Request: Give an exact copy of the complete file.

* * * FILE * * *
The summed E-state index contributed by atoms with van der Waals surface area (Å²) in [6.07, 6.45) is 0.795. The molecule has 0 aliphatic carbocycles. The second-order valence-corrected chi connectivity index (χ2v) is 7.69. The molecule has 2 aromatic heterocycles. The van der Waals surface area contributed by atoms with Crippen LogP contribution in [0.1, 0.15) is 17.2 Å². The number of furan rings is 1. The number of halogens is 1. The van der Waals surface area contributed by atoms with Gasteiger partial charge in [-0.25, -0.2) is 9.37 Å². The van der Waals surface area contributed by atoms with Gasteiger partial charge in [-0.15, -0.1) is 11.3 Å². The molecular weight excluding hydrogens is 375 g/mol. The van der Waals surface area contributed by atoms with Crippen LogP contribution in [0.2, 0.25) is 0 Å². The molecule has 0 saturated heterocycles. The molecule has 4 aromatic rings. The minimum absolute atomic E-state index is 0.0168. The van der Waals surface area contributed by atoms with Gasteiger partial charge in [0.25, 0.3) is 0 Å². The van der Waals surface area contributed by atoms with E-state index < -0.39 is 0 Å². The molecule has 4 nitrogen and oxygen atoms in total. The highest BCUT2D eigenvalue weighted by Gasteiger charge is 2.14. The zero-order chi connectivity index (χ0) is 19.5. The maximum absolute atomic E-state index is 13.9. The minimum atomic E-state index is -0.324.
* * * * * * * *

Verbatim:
The summed E-state index contributed by atoms with van der Waals surface area (Å²) in [6.07, 6.45) is 0.795. The molecule has 0 aliphatic carbocycles. The second-order valence-corrected chi connectivity index (χ2v) is 7.69. The molecule has 2 aromatic heterocycles. The van der Waals surface area contributed by atoms with Crippen LogP contribution in [0.1, 0.15) is 17.2 Å². The number of furan rings is 1. The number of halogens is 1. The van der Waals surface area contributed by atoms with Gasteiger partial charge in [-0.25, -0.2) is 9.37 Å². The van der Waals surface area contributed by atoms with Gasteiger partial charge in [-0.15, -0.1) is 11.3 Å². The molecular weight excluding hydrogens is 375 g/mol. The van der Waals surface area contributed by atoms with Crippen LogP contribution in [0.2, 0.25) is 0 Å². The molecule has 0 saturated heterocycles. The molecule has 4 aromatic rings. The minimum absolute atomic E-state index is 0.0168. The van der Waals surface area contributed by atoms with Gasteiger partial charge in [0.25, 0.3) is 0 Å². The van der Waals surface area contributed by atoms with E-state index < -0.39 is 0 Å². The molecule has 4 nitrogen and oxygen atoms in total. The highest BCUT2D eigenvalue weighted by Gasteiger charge is 2.14. The zero-order chi connectivity index (χ0) is 19.5. The maximum absolute atomic E-state index is 13.9. The minimum atomic E-state index is -0.324.